discovered that Bayliss had popped in a second olive,
which was chilling among the frozen bits. God bless
'im, she thought with amused fondness as she speared
the waiting morsel with her straw.
Munch tinkered with the taps, tunelessly humming some
Lou Reed and thoroughly enjoying the isolation of The
Waterfront in the dark hour before closing. This was
normally when the flotsam and jetsam scraped
themselves off the tables, anted up enough to cover
their bar tabs, and sludged off into the soupy, tarry
Baltimore night, all tanked up and fortified to face
another day slogging through their boring,
meaningless, repetitive jobs. Closing time, last
call, all ashore who's going ashore.
In fact, Munch himself wasn't even supposed to be
here. He'd stopped in to pick up something for dinner
and found Bayliss slumped all over the counter,
whining to high heaven about his back and how tired he
was. In fact, for the few minutes that it took to
wait for a club sandwich and potato salad, Bayliss
kvetched so much that John got totally exasperated and
told him to shut up and go home.
"But who'll close up?" Tim had complained, eyeing
"What am I, invisible here? I'll close up, Tim! I
*am* capable of handling it by *now,* thanks so much
for your confidence in me."
Which was why he was here on his night off.
Which was the slowest night in the whole of
Baltimore's public house history, apparently.
Which meant he had the bar all to himself.
A quick dip into the tip jar for a few quarters, and
Munch did a few spastic dance steps over to the
jukebox. He pursed his mouth and perused the
selections, finally plugging in his quarters and
punching in numbers with birdlike jabs.
Louis Armstrong promptly blared to life with "A Kiss
to Build a Dream On."
John Munch took a twirl around the dance floor,
enjoying the brassy blare of the trumpet and the shiny
black of his Florsheims, a tap-tap-tapping along the
worn, stained old wood. Sure, he lacked a partner of
the fair persuasion, a boutonniere in his lapel, top
hat, tails--but it was *fun.* Something he sorely
needed after a zipping ride on the Sniper Express,
last stop Redball Central. Just a few moments
dervishing to the music, with nothing more to worry
about than tripping over his own flying feet....
"Satchmo would be proud, John."
Skidding quickly to a stop against a table, Munch
caught his breath and leveled his best "one word and
you're *dead*" look at the utterly composed Frank
Pembleton, who stood just inside the door, hat in his
hand, as sanguine and dapper after the remains of a
seventy-hour case as if he'd just showered and shaved.
"Kind of late to be stopping off for a drink, isn't
it, Frank?" Munch straightened his clothes and
skittered quickly behind the bar, feeling heartened by
his role as bartender and proprietor. "Shouldn't you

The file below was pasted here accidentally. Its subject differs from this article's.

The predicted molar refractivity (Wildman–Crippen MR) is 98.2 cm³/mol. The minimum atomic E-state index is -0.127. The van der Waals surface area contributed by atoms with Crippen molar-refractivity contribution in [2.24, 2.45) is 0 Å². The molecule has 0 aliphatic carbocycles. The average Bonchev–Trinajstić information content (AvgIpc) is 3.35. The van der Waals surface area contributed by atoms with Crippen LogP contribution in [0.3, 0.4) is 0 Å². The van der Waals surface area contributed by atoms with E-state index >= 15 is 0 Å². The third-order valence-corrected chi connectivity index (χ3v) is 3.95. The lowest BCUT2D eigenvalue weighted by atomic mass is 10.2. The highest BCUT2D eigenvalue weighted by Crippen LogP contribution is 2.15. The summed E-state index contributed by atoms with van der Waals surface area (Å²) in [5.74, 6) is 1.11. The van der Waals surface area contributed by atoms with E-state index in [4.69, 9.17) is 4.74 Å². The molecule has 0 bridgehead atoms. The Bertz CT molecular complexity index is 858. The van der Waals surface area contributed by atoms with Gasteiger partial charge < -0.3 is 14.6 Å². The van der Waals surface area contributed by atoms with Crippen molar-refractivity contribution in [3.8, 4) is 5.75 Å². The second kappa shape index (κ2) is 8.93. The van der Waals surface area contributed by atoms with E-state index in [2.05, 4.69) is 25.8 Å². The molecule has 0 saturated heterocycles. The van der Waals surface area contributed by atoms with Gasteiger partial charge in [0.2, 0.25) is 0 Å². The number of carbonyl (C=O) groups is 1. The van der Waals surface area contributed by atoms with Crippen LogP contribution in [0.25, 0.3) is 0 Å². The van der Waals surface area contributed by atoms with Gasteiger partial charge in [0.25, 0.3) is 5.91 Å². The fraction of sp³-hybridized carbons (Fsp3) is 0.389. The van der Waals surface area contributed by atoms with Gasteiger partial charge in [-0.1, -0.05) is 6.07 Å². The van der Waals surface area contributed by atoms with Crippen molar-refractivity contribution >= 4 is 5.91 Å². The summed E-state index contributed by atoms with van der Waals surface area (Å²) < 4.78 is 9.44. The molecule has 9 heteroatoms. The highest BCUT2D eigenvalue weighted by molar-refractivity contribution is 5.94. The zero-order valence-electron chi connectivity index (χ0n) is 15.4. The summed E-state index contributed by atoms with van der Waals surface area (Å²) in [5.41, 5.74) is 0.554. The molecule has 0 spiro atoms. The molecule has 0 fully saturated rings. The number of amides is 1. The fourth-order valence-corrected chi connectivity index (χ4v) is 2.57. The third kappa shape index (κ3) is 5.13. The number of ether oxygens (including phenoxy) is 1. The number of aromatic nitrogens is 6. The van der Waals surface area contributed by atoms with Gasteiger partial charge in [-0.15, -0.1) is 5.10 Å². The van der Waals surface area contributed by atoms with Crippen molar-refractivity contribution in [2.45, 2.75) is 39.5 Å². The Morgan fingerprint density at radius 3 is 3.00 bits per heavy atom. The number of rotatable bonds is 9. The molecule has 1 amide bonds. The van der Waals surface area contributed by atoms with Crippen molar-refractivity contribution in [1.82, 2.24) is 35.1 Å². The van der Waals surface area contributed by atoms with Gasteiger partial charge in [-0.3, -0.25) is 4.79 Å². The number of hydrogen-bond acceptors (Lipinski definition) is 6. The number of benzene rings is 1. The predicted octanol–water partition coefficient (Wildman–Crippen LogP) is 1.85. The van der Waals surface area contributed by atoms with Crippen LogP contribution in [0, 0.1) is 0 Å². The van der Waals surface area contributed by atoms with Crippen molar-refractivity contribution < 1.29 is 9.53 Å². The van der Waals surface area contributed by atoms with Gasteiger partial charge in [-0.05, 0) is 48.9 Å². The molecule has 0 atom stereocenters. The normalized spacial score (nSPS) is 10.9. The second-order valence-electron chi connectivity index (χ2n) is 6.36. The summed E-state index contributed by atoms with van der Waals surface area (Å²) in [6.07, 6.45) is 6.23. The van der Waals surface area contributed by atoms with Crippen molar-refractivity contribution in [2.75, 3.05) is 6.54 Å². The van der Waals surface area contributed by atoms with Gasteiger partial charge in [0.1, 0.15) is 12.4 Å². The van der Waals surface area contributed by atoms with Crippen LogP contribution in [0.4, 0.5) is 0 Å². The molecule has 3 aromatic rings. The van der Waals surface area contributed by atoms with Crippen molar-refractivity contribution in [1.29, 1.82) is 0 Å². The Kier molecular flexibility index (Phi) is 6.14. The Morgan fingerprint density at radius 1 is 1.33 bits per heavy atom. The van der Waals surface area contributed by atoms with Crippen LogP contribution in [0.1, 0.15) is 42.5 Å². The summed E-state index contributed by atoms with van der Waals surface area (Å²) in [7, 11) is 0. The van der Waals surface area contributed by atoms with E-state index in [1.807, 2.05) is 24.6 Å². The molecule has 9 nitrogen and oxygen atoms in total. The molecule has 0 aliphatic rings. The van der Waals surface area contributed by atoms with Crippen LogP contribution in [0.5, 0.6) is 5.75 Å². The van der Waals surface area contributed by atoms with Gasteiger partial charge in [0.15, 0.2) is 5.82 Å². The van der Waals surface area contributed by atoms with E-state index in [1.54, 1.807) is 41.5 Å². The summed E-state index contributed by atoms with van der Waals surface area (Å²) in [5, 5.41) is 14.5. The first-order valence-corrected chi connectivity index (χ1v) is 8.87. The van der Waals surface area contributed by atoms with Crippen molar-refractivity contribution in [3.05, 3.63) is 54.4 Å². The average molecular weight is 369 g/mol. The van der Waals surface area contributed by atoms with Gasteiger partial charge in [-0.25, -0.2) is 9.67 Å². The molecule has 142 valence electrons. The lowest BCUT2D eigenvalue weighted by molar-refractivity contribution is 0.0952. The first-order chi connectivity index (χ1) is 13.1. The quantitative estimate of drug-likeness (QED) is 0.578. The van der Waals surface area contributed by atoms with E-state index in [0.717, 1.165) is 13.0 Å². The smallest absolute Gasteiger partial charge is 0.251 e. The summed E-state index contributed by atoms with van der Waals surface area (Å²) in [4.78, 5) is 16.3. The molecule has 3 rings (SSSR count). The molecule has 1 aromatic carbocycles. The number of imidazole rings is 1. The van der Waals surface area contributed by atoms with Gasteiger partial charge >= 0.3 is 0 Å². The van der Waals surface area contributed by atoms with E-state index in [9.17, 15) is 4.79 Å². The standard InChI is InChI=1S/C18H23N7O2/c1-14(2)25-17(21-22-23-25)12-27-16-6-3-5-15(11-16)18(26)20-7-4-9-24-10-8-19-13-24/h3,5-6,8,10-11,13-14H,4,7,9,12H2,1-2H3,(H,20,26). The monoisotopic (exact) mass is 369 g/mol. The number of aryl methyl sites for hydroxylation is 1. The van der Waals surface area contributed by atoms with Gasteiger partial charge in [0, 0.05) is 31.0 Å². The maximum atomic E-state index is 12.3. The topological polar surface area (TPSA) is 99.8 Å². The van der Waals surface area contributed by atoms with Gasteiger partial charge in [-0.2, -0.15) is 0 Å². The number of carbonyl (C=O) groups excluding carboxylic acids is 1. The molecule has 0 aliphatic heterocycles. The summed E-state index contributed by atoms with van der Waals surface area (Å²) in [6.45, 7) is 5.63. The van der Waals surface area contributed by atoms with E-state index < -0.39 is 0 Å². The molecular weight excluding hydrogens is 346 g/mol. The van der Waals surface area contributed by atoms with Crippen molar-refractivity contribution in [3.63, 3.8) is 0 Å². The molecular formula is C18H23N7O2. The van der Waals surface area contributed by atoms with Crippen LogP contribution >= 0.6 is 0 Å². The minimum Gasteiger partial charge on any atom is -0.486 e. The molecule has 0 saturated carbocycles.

be heading home to your munificent and fruitful better
Frank dropped his fedora on the counter, straddling a
stool with a fluid, one-handed pull. "Well," he
drawled, "now that the immediate danger to the city
and our lives in particular is gone, Mary is wasting
no time in telling me over and o-ver that although
she's carrying our child, I shouldn't be
so...over-protective." He rolled the word over his
tongue as though it tasted bad and he was longing to
spit it out.
Grinning slightly, Munch finished pulling a pint and
gave the glass of beer to Frank, who sipped it
mournfully as the song died down, leaving the bar in
"It's your first baby, Frank," Munch pointed out.
"Next time around--"
"--it'll be old news, history, been there, done that.
First babies always sent their parents into tailspins
of anxiety--it's what keeps the human race from dying
out or eating their young. If first-time parents
weren't constantly worrying about whether the fetus is
hot, cold, hungry, happy, Libra, ambidextrous, Beatles
fan or Elvis fan, then they'd neglect the poor thing
and it'd die upon delivery. If they didn't worry,
women would just drop litters and hope some of them
Frank opened and closed his mouth a few times, tasting
the beer and chewing over Munch's dialogue. He
harrumphed, obviously not wanting to delve any
deeper--either that, or not wanting any more of
Munch's advice--then said: "Didn't know you were a
Louis Armstrong fan."
Munch displayed another ill-favoured grin. "Yeah,
sure! In fact, he always sort of struck me as being
like a sort of kindly uncle of yours. You two have a
lot in common, y'know."
Finishing off the beer, Frank stood and firmly tugged
his hat down onto his brow. "I don't play the
trumpet," he declared, sweeping his scarf around his
throat, a rather unsettling crimson.
"I was thinking more about the philosophy behind 'What
a Wonderful World,'" Munch commented, dropping the
empty glass behind the counter. "You *do* still think
it's a wonderful world, right, Frank?" He ran the
song in his head, finding the right pitch, and
warbled, "I hear babies cryin', I watch them grow,
they'll learn much more than I'll ever know...."
A genuine, surprised smile warmed Frank's face,
brightening even those tired, deep eyes for a moment.
He tugged his coat closed around him and opened the
He stepped outside into the muggy, chilly night air of
Baltimore, lit up in a pale wash by the silvery full
moon, and took a deep breath of the salt, the
And for a while, Pembleton believed what a wonderful
world it was.